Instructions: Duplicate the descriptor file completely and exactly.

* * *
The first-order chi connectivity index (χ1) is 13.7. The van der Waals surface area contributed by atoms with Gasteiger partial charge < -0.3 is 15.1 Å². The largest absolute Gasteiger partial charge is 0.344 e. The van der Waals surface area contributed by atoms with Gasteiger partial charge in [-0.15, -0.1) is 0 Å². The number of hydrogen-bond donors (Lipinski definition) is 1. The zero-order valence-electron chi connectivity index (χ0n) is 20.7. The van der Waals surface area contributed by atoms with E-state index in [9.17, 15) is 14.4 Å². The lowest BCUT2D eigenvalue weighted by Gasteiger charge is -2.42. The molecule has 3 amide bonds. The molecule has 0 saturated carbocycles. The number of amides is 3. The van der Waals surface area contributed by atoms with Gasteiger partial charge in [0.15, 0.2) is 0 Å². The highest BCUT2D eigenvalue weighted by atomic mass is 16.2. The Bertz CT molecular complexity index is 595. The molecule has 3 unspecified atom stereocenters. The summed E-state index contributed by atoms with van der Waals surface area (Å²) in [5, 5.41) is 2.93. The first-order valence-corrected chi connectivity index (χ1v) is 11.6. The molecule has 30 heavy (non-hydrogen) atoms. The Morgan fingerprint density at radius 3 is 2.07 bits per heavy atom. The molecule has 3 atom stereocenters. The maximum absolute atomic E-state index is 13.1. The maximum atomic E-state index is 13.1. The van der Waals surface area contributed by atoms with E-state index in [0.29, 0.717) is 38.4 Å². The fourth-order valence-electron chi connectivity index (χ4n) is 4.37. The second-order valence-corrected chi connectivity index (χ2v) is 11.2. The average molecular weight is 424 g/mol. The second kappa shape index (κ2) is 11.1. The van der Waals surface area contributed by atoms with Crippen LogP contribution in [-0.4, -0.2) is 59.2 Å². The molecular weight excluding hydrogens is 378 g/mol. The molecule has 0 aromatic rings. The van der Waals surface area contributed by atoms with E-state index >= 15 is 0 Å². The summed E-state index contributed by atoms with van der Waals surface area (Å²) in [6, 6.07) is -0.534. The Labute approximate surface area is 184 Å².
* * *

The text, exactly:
The first-order chi connectivity index (χ1) is 13.7. The van der Waals surface area contributed by atoms with Gasteiger partial charge < -0.3 is 15.1 Å². The largest absolute Gasteiger partial charge is 0.344 e. The van der Waals surface area contributed by atoms with Gasteiger partial charge in [-0.15, -0.1) is 0 Å². The number of hydrogen-bond donors (Lipinski definition) is 1. The zero-order valence-electron chi connectivity index (χ0n) is 20.7. The van der Waals surface area contributed by atoms with E-state index in [9.17, 15) is 14.4 Å². The lowest BCUT2D eigenvalue weighted by Gasteiger charge is -2.42. The molecule has 3 amide bonds. The molecule has 0 saturated carbocycles. The number of amides is 3. The van der Waals surface area contributed by atoms with Gasteiger partial charge in [0.15, 0.2) is 0 Å². The highest BCUT2D eigenvalue weighted by atomic mass is 16.2. The Bertz CT molecular complexity index is 595. The molecule has 3 unspecified atom stereocenters. The summed E-state index contributed by atoms with van der Waals surface area (Å²) in [5, 5.41) is 2.93. The first-order valence-corrected chi connectivity index (χ1v) is 11.6. The molecule has 30 heavy (non-hydrogen) atoms. The Morgan fingerprint density at radius 3 is 2.07 bits per heavy atom. The molecule has 3 atom stereocenters. The maximum absolute atomic E-state index is 13.1. The maximum atomic E-state index is 13.1. The van der Waals surface area contributed by atoms with E-state index in [0.29, 0.717) is 38.4 Å². The fourth-order valence-electron chi connectivity index (χ4n) is 4.37. The second-order valence-corrected chi connectivity index (χ2v) is 11.2. The average molecular weight is 424 g/mol. The second kappa shape index (κ2) is 11.1. The van der Waals surface area contributed by atoms with Crippen LogP contribution in [-0.4, -0.2) is 59.2 Å². The molecular weight excluding hydrogens is 378 g/mol. The molecule has 0 aromatic rings. The van der Waals surface area contributed by atoms with E-state index >= 15 is 0 Å². The summed E-state index contributed by atoms with van der Waals surface area (Å²) in [6, 6.07) is -0.534. The Labute approximate surface area is 184 Å².